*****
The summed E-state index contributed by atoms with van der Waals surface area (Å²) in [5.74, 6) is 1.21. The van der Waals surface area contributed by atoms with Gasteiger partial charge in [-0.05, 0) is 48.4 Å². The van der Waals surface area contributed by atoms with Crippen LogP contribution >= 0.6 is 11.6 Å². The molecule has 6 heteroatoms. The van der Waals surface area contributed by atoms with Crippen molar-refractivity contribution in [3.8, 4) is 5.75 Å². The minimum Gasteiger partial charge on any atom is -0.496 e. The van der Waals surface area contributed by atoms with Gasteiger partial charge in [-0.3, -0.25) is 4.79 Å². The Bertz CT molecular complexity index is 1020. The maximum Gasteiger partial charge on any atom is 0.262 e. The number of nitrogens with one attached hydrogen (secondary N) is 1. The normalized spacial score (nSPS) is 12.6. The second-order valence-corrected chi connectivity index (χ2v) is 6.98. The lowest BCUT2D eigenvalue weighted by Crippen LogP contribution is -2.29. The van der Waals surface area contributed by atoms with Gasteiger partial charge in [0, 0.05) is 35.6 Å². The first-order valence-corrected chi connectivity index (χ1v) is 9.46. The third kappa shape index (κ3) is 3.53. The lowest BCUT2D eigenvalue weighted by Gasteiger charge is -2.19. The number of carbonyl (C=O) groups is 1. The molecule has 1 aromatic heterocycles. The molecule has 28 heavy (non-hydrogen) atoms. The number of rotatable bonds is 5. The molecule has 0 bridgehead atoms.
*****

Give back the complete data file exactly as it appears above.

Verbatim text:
The summed E-state index contributed by atoms with van der Waals surface area (Å²) in [5.74, 6) is 1.21. The van der Waals surface area contributed by atoms with Gasteiger partial charge in [-0.05, 0) is 48.4 Å². The van der Waals surface area contributed by atoms with Crippen LogP contribution >= 0.6 is 11.6 Å². The molecule has 6 heteroatoms. The van der Waals surface area contributed by atoms with Crippen molar-refractivity contribution in [3.8, 4) is 5.75 Å². The minimum Gasteiger partial charge on any atom is -0.496 e. The van der Waals surface area contributed by atoms with Gasteiger partial charge in [-0.3, -0.25) is 4.79 Å². The Bertz CT molecular complexity index is 1020. The maximum Gasteiger partial charge on any atom is 0.262 e. The number of nitrogens with one attached hydrogen (secondary N) is 1. The normalized spacial score (nSPS) is 12.6. The second-order valence-corrected chi connectivity index (χ2v) is 6.98. The lowest BCUT2D eigenvalue weighted by Crippen LogP contribution is -2.29. The van der Waals surface area contributed by atoms with Gasteiger partial charge in [0, 0.05) is 35.6 Å². The first-order valence-corrected chi connectivity index (χ1v) is 9.46. The third kappa shape index (κ3) is 3.53. The lowest BCUT2D eigenvalue weighted by Gasteiger charge is -2.19. The number of carbonyl (C=O) groups is 1. The molecule has 1 aromatic heterocycles. The molecule has 28 heavy (non-hydrogen) atoms. The number of rotatable bonds is 5. The molecule has 0 bridgehead atoms.